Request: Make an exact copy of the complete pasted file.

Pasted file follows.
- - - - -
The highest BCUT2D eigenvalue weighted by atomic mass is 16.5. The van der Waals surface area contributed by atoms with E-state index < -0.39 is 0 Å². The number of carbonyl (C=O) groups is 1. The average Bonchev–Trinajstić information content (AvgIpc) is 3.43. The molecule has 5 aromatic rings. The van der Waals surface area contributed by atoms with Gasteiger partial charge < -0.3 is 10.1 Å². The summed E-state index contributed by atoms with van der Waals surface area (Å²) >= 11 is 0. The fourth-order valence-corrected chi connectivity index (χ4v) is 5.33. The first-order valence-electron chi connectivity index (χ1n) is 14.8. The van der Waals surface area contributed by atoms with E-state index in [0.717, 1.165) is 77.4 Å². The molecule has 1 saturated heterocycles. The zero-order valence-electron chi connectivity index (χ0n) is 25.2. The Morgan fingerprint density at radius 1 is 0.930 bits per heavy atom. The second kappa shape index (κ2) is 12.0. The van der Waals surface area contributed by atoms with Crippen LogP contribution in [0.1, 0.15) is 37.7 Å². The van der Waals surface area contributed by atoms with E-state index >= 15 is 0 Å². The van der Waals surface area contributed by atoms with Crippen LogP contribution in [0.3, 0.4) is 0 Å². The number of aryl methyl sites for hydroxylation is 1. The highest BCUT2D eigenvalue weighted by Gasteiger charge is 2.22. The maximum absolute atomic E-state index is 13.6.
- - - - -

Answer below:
The highest BCUT2D eigenvalue weighted by atomic mass is 16.5. The van der Waals surface area contributed by atoms with E-state index < -0.39 is 0 Å². The number of carbonyl (C=O) groups is 1. The average Bonchev–Trinajstić information content (AvgIpc) is 3.43. The molecule has 5 aromatic rings. The van der Waals surface area contributed by atoms with Gasteiger partial charge < -0.3 is 10.1 Å². The summed E-state index contributed by atoms with van der Waals surface area (Å²) >= 11 is 0. The fourth-order valence-corrected chi connectivity index (χ4v) is 5.33. The first-order valence-electron chi connectivity index (χ1n) is 14.8. The van der Waals surface area contributed by atoms with E-state index in [0.717, 1.165) is 77.4 Å². The molecule has 1 saturated heterocycles. The zero-order valence-electron chi connectivity index (χ0n) is 25.2. The Morgan fingerprint density at radius 1 is 0.930 bits per heavy atom. The second kappa shape index (κ2) is 12.0. The van der Waals surface area contributed by atoms with Crippen LogP contribution in [0.1, 0.15) is 37.7 Å². The van der Waals surface area contributed by atoms with E-state index >= 15 is 0 Å². The van der Waals surface area contributed by atoms with Crippen LogP contribution in [0.3, 0.4) is 0 Å². The number of aryl methyl sites for hydroxylation is 1. The highest BCUT2D eigenvalue weighted by Gasteiger charge is 2.22. The maximum absolute atomic E-state index is 13.6.